Women should focus on body composition progress rather than the number on the scale.
As many of my clients know, I do not care about the number on the scale. I do not care with myself and if my client does not have a strict body weight that they need to be for a weight class or competition then I do not care about theirs either! With most clients I use their daily body weight as a means to measure where they are at with their energy balance.
If they gain weight too fast then I know to lower total caloric intake, if losing too fast then I increase calories. But why do women often have issues losing WEIGHT but still see great improvements to body composition? Women retain muscle mass better than men when in a caloric deficit, so when women are losing weight they are more likely to keep their muscle mass when compared to men. When most female clients start with me I dramatically increase their protein intake that they were having before, therefore increasing muscle protein synthesis. Add resistance training into the picture and now we have a perfect environment for muscle gain! WHICH IS AMAZING! But often female clients can be discouraged by the lack of weight drop thinking that is the only measure of progress.
Look at your photos! Clients who focus a lot on the scale, do you really care about the number on the scale OR are you trying to get to that body weight because you have a picture in your head of what you will look like at that weight? If the latter, then you actually only care about body composition improvements. Being lighter does not make you healthy, having lower body fat %, increased muscle mass, improved strength, endurance, active lifestyle, eating a healthy and balanced diet, all these things make you healthy. Focus your attention on what really matters, your health.
By: Hybrid Nutrition coach @greg.sut
After reading McLaughlin’s book, which is probably one of the best resources out there for the bench press I have ever encountered, I ran across one of Greg Nuckols article, where he talks about some key points from this book. He does a great job going over the biomechanics of the bench a lot more in depth than I will cover in this short post so if that is something that interests you I highly recommend you check out his article @gregnuckols.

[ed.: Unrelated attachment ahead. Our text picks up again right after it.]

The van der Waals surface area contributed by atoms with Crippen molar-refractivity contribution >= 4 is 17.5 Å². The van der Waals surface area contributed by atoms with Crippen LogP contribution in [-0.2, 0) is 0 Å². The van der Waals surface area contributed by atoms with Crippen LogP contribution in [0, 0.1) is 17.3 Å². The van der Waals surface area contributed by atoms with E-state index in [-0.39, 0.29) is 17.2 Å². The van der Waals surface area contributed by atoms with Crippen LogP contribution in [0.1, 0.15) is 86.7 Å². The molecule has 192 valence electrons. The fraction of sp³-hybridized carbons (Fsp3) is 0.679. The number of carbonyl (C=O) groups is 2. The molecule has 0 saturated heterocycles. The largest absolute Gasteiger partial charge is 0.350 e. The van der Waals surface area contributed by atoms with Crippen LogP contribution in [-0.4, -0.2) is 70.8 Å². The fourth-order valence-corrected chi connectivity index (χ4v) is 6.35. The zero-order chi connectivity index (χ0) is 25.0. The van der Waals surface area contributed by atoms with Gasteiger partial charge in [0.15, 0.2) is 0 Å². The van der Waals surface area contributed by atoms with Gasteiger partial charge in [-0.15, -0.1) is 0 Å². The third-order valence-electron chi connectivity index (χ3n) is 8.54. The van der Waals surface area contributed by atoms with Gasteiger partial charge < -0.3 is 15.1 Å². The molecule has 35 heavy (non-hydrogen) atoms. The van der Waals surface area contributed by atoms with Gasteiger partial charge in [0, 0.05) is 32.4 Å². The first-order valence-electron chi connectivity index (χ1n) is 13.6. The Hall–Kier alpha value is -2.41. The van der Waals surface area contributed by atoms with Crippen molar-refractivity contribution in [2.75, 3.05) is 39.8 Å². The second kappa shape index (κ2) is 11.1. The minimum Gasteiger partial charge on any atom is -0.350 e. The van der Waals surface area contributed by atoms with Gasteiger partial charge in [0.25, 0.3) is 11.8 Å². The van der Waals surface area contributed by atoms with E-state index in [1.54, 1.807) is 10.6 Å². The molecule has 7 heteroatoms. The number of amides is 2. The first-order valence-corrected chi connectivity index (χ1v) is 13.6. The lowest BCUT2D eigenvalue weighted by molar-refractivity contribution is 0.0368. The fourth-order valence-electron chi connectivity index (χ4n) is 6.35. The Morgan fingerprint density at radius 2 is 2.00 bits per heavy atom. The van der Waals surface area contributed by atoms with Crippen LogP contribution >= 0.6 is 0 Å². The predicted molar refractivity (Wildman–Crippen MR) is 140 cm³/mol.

McLaughlin pointed out a really good observation about the difference in bar path between novice and advanced lifters. He showed that both groups lower the bar using a similar pattern, almost a straight line, but the path changed dramatically during the ascent. Novice lifters move the bar straight UP THEN BACK, while advanced lifters do the opposite. They move the bar up AND BACK right off the bat and finish the lift by pressing almost in a straight line up.
He pointed out that elite lifters were able to add pounds to their bench, with no real change in total force output. They achieved this by changing their bar path by shortening the moment arm, which is the distance from the bar to your shoulder in the frontal plane (from your armpit to an imaginary line that drops straight down from your hand at the point that you hold the bar). You can accomplish this by decreasing the distance between the bar and your shoulder faster during the ascent part of the lift. This doesn’t necessarily change the amount of work you are doing, but its simply a more efficient way to push.
In conclusion, McLaughlin noted in his research that elite lifters didn’t increase their maximum force output that much year after year, but the ones that continue making the most progress where the ones that make adjustments on their bar path.
Awesome drawing by @pheasyque
Training Stress Explained by my good buddies over at @bros_md
The above graph shows fitness capacity on the y-axis and time on the x-axis.
It can represent a single workout or multiple workouts over time.
The general thought is that we all have a baseline fitness. Whenever we encounter a training stimulus, or stress, we drop below baseline due to fatigue.
Importantly, we physiologically respond very similar to training stress as other types of stress (not sleeping enough, cramming for exams, or making awkward eye contact with a stranger while eating a banana). So these types of stress can also cause negative deviations from baseline.
Once the training stress has stopped, or diminished, the recovery process begins. This mostly entails rest days, eating, and sleeping and is how we get back to, and beyond, the baseline.
Assuming an adequate training stimulus coupled with proper recovery, we can overshoot the baseline and make it to the land of gains.
These gains can ultimately establish a new baseline, but the cycle of accruing fatigue, followed by proper recovery, is crucial to continuing to make improvements in performance.